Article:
U.S. lawmakers seek to end bulk NSA telephone records collection

WASHINGTON Wed Sep 25, 2013 8:17pm EDT

An undated aerial handout photo shows the National Security Agency (NSA) headquarters building in Fort Meade, Maryland. REUTERS/NSA/Handout via Reuters

An undated aerial handout photo shows the National Security Agency (NSA) headquarters building in Fort Meade, Maryland.

Credit: Reuters/NSA/Handout via Reuters

Related Topics

WASHINGTON (Reuters) - Democratic and Republican U.S. senators introduced legislation on Wednesday to end the National Security Agency's bulk collection of Americans' communication records and set other new controls on the government's electronic eavesdropping programs.

The measure introduced by Democrats Ron Wyden, Mark Udall and Richard Blumenthal, and Republican Rand Paul, is one of several efforts making their way through Congress to rein in sweeping surveillance programs.

The Senate Intelligence Committee is holding a public hearing on Thursday when the panel's leaders are expected to discuss their surveillance reforms, the Senate Judiciary Committee is addressing the issue and several members of the House of Representatives have also introduced legislation.

"The disclosures over the last 100 days have caused a sea change in the way the public views the surveillance system," said Wyden, a leading congressional advocate for tighter privacy controls, told a news conference.

The surveillance programs have come under intense scrutiny since disclosures this spring by former National Security Agency contractor Edward Snowden that the government collects far more Internet and telephone data than previously known.

The legislation introduced on Wednesday combines several surveillance reforms that legislators had introduced separately.

Besides banning the bulk collection of Americans' records, it would create the position of "constitutional advocate" to represent the public in the secret Foreign Intelligence Surveillance Court that oversees the eavesdropping programs.

And it would let Americans affected by the eavesdropping sue for damages in U.S. courts and allow companies to disclose more information about cooperation with government surveillance.

"These reforms are the right thing to do, but they are also essential to the public believing that the system is complying with the law," Blumenthal said.

Many members of Congress staunchly defend the surveillance programs as an essential defense against terrorist attacks, but support for change has been growing.

In a 217-205 vote in July, the House narrowly defeated an amendment to an appropriations bill that would have sharply limited the NSA's ability to collect electronic information.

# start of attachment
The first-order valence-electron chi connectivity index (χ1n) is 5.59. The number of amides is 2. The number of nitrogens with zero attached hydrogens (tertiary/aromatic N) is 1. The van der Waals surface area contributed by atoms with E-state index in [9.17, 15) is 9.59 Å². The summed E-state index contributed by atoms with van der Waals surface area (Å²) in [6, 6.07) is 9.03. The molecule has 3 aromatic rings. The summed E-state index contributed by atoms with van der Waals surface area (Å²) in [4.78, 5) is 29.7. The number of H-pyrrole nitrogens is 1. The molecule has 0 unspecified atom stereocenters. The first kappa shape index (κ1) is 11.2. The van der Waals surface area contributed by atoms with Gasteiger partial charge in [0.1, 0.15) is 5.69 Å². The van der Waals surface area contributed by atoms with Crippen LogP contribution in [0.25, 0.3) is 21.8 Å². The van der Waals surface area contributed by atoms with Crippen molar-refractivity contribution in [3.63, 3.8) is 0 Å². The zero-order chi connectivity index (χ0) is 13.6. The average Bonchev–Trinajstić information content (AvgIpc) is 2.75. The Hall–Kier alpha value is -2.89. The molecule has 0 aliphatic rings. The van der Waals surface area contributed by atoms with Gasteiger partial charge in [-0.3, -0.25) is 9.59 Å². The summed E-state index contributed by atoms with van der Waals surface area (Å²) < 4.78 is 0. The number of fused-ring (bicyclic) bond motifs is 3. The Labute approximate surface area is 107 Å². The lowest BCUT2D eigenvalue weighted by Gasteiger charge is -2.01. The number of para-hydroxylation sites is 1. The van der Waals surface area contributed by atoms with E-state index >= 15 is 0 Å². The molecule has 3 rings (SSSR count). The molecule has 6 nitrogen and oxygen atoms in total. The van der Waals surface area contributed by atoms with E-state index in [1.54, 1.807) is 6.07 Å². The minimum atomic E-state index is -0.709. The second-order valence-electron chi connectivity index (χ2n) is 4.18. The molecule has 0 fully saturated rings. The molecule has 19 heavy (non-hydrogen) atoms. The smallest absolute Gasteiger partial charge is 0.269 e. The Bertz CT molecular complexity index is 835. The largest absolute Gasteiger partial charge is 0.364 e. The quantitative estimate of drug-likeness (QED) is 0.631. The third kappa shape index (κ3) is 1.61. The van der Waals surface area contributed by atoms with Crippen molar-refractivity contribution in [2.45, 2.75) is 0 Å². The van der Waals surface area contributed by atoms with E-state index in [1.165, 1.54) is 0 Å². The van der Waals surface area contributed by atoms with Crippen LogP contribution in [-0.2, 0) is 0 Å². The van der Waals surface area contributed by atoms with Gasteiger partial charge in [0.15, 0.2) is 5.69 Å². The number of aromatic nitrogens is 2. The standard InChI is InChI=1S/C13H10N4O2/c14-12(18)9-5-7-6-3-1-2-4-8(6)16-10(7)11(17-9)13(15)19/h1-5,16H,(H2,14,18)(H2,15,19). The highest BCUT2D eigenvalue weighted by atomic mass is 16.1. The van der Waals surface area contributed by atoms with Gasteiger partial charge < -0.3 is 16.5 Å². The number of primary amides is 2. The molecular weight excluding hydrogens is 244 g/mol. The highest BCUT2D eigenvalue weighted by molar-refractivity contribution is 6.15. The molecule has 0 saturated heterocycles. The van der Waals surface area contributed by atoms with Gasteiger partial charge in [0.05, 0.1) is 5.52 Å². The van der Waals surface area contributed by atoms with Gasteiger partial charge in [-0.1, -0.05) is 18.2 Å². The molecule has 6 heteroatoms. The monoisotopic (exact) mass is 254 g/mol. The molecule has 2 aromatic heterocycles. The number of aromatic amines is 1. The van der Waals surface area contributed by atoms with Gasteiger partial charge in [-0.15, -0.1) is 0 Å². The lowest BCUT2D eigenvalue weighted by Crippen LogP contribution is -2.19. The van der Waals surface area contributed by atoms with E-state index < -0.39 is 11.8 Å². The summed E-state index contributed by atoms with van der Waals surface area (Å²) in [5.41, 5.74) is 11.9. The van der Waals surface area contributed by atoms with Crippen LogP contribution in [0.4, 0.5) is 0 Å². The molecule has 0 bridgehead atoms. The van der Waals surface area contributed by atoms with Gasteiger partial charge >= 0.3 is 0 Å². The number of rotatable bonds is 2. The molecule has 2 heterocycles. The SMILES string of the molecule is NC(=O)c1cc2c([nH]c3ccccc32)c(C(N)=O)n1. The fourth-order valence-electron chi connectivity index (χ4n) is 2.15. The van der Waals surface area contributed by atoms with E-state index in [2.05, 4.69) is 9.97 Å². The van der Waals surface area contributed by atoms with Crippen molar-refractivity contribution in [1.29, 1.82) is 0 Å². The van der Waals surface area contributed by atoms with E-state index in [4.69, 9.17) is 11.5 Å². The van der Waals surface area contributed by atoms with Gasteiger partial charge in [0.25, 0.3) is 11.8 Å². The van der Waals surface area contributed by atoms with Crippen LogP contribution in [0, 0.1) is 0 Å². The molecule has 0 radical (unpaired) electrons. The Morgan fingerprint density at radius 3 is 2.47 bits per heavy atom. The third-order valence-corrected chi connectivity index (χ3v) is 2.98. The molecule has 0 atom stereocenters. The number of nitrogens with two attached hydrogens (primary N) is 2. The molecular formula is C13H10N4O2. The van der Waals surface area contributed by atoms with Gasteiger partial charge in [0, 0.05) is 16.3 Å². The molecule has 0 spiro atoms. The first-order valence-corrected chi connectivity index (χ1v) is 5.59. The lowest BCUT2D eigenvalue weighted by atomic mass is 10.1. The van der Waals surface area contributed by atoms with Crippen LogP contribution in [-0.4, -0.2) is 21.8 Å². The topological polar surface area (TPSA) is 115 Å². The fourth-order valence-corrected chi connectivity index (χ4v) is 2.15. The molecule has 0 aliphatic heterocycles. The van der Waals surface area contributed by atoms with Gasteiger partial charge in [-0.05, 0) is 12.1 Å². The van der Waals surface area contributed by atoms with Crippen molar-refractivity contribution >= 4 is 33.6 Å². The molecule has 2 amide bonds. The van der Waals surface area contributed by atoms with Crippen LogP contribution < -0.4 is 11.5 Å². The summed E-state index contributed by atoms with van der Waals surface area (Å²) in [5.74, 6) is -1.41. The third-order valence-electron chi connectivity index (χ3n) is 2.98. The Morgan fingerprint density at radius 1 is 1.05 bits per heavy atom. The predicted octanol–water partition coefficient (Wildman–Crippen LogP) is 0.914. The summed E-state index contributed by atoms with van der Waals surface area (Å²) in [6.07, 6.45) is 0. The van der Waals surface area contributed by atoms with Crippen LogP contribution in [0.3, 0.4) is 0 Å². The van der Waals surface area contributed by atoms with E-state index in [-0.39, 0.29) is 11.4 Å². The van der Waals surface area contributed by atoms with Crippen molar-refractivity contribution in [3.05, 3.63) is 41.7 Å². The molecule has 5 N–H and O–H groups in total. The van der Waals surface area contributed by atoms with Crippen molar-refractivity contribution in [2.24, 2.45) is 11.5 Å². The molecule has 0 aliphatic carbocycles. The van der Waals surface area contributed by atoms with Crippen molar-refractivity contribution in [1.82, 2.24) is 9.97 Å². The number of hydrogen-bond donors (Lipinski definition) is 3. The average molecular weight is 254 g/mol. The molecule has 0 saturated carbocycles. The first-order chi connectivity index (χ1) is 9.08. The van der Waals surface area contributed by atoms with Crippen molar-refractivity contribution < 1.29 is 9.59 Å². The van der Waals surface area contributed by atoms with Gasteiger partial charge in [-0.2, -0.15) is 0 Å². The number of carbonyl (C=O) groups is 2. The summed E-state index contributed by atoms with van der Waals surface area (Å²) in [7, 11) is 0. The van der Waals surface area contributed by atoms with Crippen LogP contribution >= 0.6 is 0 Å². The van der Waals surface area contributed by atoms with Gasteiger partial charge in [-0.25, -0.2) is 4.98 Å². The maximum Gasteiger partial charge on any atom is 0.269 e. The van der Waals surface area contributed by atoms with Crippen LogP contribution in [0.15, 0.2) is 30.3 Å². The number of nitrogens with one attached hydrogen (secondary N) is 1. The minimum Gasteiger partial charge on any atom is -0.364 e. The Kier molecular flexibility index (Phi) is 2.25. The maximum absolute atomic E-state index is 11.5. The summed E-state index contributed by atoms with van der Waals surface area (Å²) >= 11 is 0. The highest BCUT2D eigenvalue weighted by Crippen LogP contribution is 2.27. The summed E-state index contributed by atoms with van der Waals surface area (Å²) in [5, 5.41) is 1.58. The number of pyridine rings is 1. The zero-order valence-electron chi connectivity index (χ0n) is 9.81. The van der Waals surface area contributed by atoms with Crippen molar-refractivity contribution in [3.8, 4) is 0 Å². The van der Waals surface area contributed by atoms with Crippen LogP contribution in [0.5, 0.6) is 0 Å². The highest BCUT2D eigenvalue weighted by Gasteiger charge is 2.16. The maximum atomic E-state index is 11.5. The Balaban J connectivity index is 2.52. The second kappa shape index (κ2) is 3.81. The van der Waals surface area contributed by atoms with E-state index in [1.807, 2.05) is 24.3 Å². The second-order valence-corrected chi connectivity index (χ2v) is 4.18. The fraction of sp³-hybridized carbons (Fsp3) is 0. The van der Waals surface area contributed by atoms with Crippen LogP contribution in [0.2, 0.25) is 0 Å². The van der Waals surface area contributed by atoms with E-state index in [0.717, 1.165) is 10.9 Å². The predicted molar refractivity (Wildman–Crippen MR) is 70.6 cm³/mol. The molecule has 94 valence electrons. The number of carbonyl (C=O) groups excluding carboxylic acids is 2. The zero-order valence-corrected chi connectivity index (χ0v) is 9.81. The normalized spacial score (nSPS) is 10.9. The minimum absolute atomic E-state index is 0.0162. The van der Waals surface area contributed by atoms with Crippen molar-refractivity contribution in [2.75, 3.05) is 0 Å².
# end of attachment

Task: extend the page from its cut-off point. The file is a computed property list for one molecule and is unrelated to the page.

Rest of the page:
The strong support for the amendment - bolstered by an unlikely alliance of liberal Democrats and libertarian Republicans - surprised many congressional observers because House leaders and members of the Intelligence Committee had strongly opposed it.

Given the level of dissent - and widespread public concern - lawmakers said they expected some reforms would be included in the National Defense Authorization Act, which Congress is due to pass late this year to authorize Defense Department programs.

(Reporting by Patricia Zengerle; Editing by Ken Wills)

FILED UNDER:
We welcome comments that advance the story through relevant opinion, anecdotes, links and data. If you see a comment that you believe is irrelevant or inappropriate, you can flag it to our editors by using the report abuse links. Views expressed in the comments do not represent those of Reuters. For more information on our comment policy, see http://blogs.reuters.com/fulldisclosure/2010/09/27/toward-a-more-thoughtful-conversation-on-stories/
Comments (3)
DSTIEBS wrote:
Please print the Lawmakers names that voted against the amendment to the appropriations bill to limit the NSA. We need to vote them out of office!

Sep 25, 2013 9:07pm EDT  --  Report as abuse
Des3Maisons wrote:
James R. Clapper, the director of National Intelligence, admitted he lied to Congress about the NSA data collection program when he told them no such program existed. General Keith Alexander, director of the NSA and the NSA lawyers lied to Congress and the Surveillance Court about the data collection program.

WHY AREN’T THERE HEADS ROLLING AT THE TOP OF THESE AGENCIES?

WHY ISN’T ANYONE BEING CHARGED WITH CONTEMPT OF CONGRESS?

WHY ARE THE AMERICAN PEOPLE BEING TREATED LIKE THE ENEMY BY THE PRESIDENT, CONGRESS AND THE SPY AGENCIES?

See this excellent article on The Guardian website:
http://www.theguardian.com/commentisfree/2013/sep/25/nsa-reform-fire-officials-lied

Sep 26, 2013 8:50am EDT  --  Report as abuse
Des3Maisons wrote:
See how your congressman voted to end authority for the blanket collection of records under the Patriot Act.

http://www.govtrack.us/congress/votes/113-2013/h412

Sep 26, 2013 9:06am EDT  --  Report as abuse
This discussion is now closed. We welcome comments on our articles for a limited period after their publication.